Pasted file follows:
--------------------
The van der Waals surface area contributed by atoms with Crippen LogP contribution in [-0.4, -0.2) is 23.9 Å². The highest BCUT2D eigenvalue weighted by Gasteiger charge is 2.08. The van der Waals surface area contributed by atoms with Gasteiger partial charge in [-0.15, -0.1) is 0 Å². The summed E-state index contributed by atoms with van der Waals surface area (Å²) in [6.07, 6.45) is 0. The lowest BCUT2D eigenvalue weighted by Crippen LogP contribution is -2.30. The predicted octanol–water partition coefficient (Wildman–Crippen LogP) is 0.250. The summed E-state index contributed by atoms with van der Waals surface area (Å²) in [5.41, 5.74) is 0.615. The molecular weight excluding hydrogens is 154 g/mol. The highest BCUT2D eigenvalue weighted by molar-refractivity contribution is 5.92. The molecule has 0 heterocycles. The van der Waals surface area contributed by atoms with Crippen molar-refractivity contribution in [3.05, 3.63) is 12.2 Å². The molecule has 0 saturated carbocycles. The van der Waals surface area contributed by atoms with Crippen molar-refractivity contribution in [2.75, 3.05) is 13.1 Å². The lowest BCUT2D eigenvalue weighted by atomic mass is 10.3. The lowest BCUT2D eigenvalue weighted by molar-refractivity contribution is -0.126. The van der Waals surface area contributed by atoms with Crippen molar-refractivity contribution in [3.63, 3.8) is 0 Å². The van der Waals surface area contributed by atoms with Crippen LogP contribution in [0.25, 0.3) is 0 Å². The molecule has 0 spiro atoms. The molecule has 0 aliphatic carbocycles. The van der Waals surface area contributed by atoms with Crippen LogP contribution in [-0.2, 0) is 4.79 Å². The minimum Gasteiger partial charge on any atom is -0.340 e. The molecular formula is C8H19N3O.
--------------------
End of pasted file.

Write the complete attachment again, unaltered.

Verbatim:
The van der Waals surface area contributed by atoms with Crippen LogP contribution in [-0.4, -0.2) is 23.9 Å². The highest BCUT2D eigenvalue weighted by Gasteiger charge is 2.08. The van der Waals surface area contributed by atoms with Gasteiger partial charge in [-0.15, -0.1) is 0 Å². The summed E-state index contributed by atoms with van der Waals surface area (Å²) in [6.07, 6.45) is 0. The lowest BCUT2D eigenvalue weighted by Crippen LogP contribution is -2.30. The predicted octanol–water partition coefficient (Wildman–Crippen LogP) is 0.250. The summed E-state index contributed by atoms with van der Waals surface area (Å²) in [5.41, 5.74) is 0.615. The molecular weight excluding hydrogens is 154 g/mol. The highest BCUT2D eigenvalue weighted by molar-refractivity contribution is 5.92. The molecule has 0 heterocycles. The van der Waals surface area contributed by atoms with Crippen molar-refractivity contribution in [3.05, 3.63) is 12.2 Å². The molecule has 0 saturated carbocycles. The van der Waals surface area contributed by atoms with Crippen molar-refractivity contribution in [2.75, 3.05) is 13.1 Å². The lowest BCUT2D eigenvalue weighted by atomic mass is 10.3. The lowest BCUT2D eigenvalue weighted by molar-refractivity contribution is -0.126. The van der Waals surface area contributed by atoms with Crippen molar-refractivity contribution in [3.63, 3.8) is 0 Å². The van der Waals surface area contributed by atoms with Crippen LogP contribution in [0.25, 0.3) is 0 Å². The molecule has 0 spiro atoms. The molecule has 0 aliphatic carbocycles. The van der Waals surface area contributed by atoms with Crippen LogP contribution in [-0.2, 0) is 4.79 Å². The minimum Gasteiger partial charge on any atom is -0.340 e. The molecular formula is C8H19N3O.